The ‘digital by default’ design of the universal credit benefit is leaving huge numbers of people struggling to make claims, new figures show.
Almost half a million people have needed help to apply for the controversial benefit online – prompting fears that countless others are missing out altogether.
The Department for Work and Pensions (DWP) was asked how many people had answered “yes” to a question on the online application form asking: “Did anyone help you make your claim - for example a family member, friend or someone from the jobcentre or a charity.”
Figures obtained by the HuffPost UK website showed that 2,000 people answered yes in December 2016, 85,000 a year later and 375,000 in 2018 - taking the total to 462,000.
The numbers equate to 22% of the total digital applications for 2017 (380,000) and for 2018 (1.71 million).
In an experiment, a universal credit claimant took two hours to fill in the online forms, far longer than the DWP’s estimated 40 minutes – and only did so thanks to the loan of a smartphone to download an app needed to verify her identity.
The charity Christians Against Poverty (CAP), said the results confirmed its own experience from working with claimants across the country.
“Digital exclusion is a significant challenge for many people helped by us,” said Rachel Gregory, a spokeswoman for the charity. “In our own research we found that 22% said they do not have access to the internet at home, on a computer or smart phone.
“As universal credit is designed to be ‘digital by default’, difficulties making a claim online featured strongly amongst our clients.”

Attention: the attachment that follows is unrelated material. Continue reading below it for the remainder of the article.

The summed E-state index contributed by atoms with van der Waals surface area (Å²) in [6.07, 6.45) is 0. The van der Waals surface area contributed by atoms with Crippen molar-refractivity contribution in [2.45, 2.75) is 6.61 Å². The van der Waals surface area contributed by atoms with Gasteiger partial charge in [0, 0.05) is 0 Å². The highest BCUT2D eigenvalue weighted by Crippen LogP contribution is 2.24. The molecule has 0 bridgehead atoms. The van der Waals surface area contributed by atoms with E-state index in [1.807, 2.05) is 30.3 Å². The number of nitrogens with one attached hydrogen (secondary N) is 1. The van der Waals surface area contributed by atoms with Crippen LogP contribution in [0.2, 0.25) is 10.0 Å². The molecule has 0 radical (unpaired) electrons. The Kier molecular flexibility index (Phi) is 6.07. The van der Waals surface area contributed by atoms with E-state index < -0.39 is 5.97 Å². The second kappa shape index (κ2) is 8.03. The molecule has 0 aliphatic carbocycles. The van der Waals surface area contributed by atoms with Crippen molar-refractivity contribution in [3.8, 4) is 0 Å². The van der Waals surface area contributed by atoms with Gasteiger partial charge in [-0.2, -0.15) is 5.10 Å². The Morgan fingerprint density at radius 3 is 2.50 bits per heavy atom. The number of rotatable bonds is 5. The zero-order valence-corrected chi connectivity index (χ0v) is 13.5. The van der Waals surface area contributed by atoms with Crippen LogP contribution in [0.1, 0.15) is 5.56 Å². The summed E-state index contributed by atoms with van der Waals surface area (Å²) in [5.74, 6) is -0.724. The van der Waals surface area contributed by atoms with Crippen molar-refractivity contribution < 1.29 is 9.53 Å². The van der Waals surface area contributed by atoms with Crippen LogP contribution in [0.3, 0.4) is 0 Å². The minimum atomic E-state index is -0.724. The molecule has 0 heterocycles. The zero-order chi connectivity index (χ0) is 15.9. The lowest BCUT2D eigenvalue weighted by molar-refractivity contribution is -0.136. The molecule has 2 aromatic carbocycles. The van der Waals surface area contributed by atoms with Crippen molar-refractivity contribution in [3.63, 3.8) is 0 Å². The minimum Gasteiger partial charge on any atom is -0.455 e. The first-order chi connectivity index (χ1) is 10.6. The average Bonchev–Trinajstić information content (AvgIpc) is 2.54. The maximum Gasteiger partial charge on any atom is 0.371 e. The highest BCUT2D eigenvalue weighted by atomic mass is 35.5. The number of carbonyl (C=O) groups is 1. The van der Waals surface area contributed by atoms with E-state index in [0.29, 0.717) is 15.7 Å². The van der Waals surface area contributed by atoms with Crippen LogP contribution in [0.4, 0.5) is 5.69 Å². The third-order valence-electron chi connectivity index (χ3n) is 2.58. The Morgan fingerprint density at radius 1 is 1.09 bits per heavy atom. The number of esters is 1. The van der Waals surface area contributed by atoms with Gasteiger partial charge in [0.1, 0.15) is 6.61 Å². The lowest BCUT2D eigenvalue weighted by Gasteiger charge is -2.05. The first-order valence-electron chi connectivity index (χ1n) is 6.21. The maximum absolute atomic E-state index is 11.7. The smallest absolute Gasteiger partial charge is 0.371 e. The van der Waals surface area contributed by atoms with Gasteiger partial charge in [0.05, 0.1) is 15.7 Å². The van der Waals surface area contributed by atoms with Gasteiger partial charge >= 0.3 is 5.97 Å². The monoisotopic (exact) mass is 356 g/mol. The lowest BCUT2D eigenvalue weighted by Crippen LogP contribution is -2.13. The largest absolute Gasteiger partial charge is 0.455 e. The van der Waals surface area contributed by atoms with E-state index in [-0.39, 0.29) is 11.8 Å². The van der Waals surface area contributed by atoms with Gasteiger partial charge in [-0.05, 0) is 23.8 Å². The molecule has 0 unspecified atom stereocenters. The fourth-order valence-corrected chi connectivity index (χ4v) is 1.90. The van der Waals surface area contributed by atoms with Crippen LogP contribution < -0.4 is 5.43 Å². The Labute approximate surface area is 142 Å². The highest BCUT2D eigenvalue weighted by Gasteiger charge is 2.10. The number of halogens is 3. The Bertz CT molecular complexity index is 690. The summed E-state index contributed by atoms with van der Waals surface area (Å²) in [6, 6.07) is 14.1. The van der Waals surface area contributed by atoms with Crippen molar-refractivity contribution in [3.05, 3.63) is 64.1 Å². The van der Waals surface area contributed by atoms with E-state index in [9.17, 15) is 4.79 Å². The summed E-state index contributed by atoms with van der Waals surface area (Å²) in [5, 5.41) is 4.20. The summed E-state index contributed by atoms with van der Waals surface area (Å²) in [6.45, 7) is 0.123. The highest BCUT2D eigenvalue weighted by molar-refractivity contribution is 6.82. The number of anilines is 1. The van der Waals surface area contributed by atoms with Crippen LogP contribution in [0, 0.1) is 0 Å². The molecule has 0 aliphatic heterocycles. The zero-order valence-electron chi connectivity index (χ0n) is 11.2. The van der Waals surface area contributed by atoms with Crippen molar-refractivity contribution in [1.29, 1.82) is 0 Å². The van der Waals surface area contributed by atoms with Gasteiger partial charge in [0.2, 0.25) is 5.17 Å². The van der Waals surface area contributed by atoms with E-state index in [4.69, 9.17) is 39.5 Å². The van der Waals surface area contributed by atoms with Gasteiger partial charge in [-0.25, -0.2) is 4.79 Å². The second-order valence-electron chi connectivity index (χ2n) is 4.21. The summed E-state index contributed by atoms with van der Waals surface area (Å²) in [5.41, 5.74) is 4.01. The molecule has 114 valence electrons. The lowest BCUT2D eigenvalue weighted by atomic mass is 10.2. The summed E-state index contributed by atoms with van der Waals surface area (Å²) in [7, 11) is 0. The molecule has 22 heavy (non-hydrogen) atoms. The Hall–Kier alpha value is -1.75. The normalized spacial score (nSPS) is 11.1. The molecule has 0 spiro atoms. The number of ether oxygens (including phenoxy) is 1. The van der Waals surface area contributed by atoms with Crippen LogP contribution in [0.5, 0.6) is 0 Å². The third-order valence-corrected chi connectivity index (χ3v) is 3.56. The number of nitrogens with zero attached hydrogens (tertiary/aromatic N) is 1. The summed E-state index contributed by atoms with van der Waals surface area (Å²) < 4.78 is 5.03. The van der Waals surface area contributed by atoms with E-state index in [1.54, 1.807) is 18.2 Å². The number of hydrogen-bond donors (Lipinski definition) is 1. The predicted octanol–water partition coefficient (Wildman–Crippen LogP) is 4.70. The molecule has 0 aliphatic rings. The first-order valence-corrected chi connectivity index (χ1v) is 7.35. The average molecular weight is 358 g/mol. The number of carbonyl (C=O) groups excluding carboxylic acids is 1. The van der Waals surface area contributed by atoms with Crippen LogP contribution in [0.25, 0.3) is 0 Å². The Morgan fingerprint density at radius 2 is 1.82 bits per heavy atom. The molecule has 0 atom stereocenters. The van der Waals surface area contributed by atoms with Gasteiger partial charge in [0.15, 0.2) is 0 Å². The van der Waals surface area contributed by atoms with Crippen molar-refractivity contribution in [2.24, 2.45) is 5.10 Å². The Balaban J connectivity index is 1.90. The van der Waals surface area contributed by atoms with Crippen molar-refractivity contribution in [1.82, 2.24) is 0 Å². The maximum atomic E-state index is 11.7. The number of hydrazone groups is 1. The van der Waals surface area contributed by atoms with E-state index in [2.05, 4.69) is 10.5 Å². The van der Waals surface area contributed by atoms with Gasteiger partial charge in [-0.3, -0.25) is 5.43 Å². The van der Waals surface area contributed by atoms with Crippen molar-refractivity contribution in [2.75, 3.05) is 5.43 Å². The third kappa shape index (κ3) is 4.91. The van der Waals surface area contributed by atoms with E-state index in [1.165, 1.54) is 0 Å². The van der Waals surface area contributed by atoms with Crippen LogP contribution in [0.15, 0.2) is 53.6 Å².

Gregory added: “The question we ask is: how many more are out there who haven’t completed their applications because they had no help?”
Margaret Greenwood, Labour’s work and pensions spokesperson, added: “Nobody should lose out because they find it difficult to use IT or don’t have easy access to it, especially with the widespread closures of libraries and jobcentres.”
The roll out of universal credit, which merges six working age benefits into one monthly payment, has been dogged by problems and delays. The steep increase in IT help from 2016-18 reflects the increasing numbers of people claiming universal credit, as the system has been extended to more areas.
However, plans to bring around 3 million more within the system have been shelved and the department finally admitted problems had forced people to go to food banks.
The DWP defended its record, saying face-to-face support was available until April while jobcentres had free WiFi and more than 8,000 computers available for people who need help making a digital claim.
A spokeswoman told HuffPost UK: “Tailored support is an important principle of universal credit and these quoted figures include people helped by jobcentre staff.
“98% of people claim online and our latest claimant survey showed the majority of people found the process easy. Additional support is also available for those that need it.”
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